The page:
Chocolate Lilies – how to make Lily of the Valley cake decorations with chocolate. A new tutorial by our contributor Erin Gardner.
After months of snow falling outside my window, the first day of spring came and went. While it still does not feel like spring, these delicate chocolate lily of the valley are helping to make me a believer. They would certainly warm up a spring birthday, shower or Mother’s Day brunch.
The technique for these tiny blooms was inspired by the throat from another spring flower of mine, chocolate daffodils. They could not be simpler to make and require no special tools. The most finicky part of the job is peeling the foil from the backs of the leaves. If you find you’re getting a lot of breakage it’s probably because there wasn’t enough chocolate on the foil or they weren’t set up all the way through. Take note that I use heavy duty aluminum foil. Regular foil is too thin and tears easily.
I normally encourage free styling with colors and whatnot, but lily of the valley are almost always white and green. I’ve seen a pinky-purplish variety in garden magazines, but never in person. What you can get creative with is how you use these beauties to decorate a cake! Line them up around the sides of the cake, tuck them between other flower varieties, or follow my lead with a sweet floral crescent on the top. Their simple, beautiful nature make them an ideal choice for any spring celebration cake (even if it still feels like winter).
LILY OF THE VALLEY TUTORIAL VIDEO
CHOCOLATE LILY OF THE VALLEY
a tutorial by Erin Gardner
- Heavy duty aluminum foil
- Pen or marker with a rounded cap
- Small paint brushes, food safe
- White coating chocolate (or regular white chocolate)
- Green coating chocolate (or regular white chocolate tinted green)
- 1 cup green buttercream
- Piping bag
- Small round piping tip
- 6-inch round cake finished with light blue buttercream
Tear off a 2-3-inch wide strip of aluminum foil. Cut the strip into squares. Repeat to make as many squares as you’ll need for each blossom. I ended up using 16 total, but it’s always a good idea to make a few extra. Ones you don’t use can always be remelted down and used in another project.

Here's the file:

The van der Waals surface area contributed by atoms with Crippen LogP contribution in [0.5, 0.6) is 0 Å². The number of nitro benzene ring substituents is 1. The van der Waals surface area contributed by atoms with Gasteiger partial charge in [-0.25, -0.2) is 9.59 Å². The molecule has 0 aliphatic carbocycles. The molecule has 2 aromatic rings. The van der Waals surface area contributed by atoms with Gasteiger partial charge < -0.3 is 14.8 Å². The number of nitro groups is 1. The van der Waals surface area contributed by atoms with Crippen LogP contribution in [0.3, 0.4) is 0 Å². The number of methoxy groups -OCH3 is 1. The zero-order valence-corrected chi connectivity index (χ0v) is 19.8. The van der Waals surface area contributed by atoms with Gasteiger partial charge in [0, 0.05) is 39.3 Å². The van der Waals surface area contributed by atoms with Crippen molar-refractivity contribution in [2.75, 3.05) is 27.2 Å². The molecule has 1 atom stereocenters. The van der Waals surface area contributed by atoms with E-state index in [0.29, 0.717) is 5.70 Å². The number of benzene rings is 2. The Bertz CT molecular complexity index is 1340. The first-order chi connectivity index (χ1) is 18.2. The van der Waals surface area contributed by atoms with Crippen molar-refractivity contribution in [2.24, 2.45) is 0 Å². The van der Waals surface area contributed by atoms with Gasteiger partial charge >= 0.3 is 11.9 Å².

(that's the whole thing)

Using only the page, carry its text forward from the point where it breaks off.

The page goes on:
Pinch the middle of a foil square around the rounded end of a pen or marker cap. Hold the foil-wrapped cap in your fingertips about 1/2-inch up from the end and peel back the edges of the foil to flatten them, creating a teeny, tiny foil cup. Repeat with the rest of the foil squares.
Melt the white coating chocolate (or melt and temper if you’re using regular chocolate). Use a small paint brush to coat the insides of the foil cups with the melted coating chocolate. Make sure the coating is thick enough so that no foil shows through. Set the cups aside or pop them in the fridge until the chocolate has completely hardened, less than 10 minutes.
Now let’s make the leaves. Tear of a few 3-4-inch wide strips of foil. Lay the strips on top of each other and cut them in half again to make a stack of thin strips of foil. Cut the stack into a long leaf shape with one pointed end. Peel the stack apart into individual leaves.
Melt the green coating chocolate (or melted and temper). Use a small paint brush to coat the leaf template with melted chocolate. Allow a few leaves to dry flat (at least 2). Pinch a few of the coated leaves together at the base and allow the tip of the leaf to fall back over your finger. Prop the shaped leaves on the edge of a cookie sheet or over a rolling pin while they set up. Make at least three of these leaves, but it’s a good idea to make a few more as breakage insurance. Make sure all of the leaves are completely hardened before peeling away the foil, at least 10 minutes.
Once chocolate is set, un-mold the flowers by carefully peeling back the edges of the foil and popping them up from their little cups. Peel the foil backings off of the leaves. Start at the thick base of the leaf and carefully work your way towards the more delicate tip.
Fill the piping bag with the green buttercream. Arrange a few of the flat leaves on the surface of the cake. These will serve as the backdrop to your little blooms. Pipe the long, thin lily stem on one of your leaves. Add little hooked lines down the stem. Place a blossom at the end of each hook. Add as few or as many as you like. Pipe a tiny dot of buttercream to help the flowers stick, if needed.
Add the shaped leaves behind the flower stem with a few more dabs of buttercream. Arrange the leaves so that it appears their cupping the flower stem. Add as many more blooms and leaves as you like!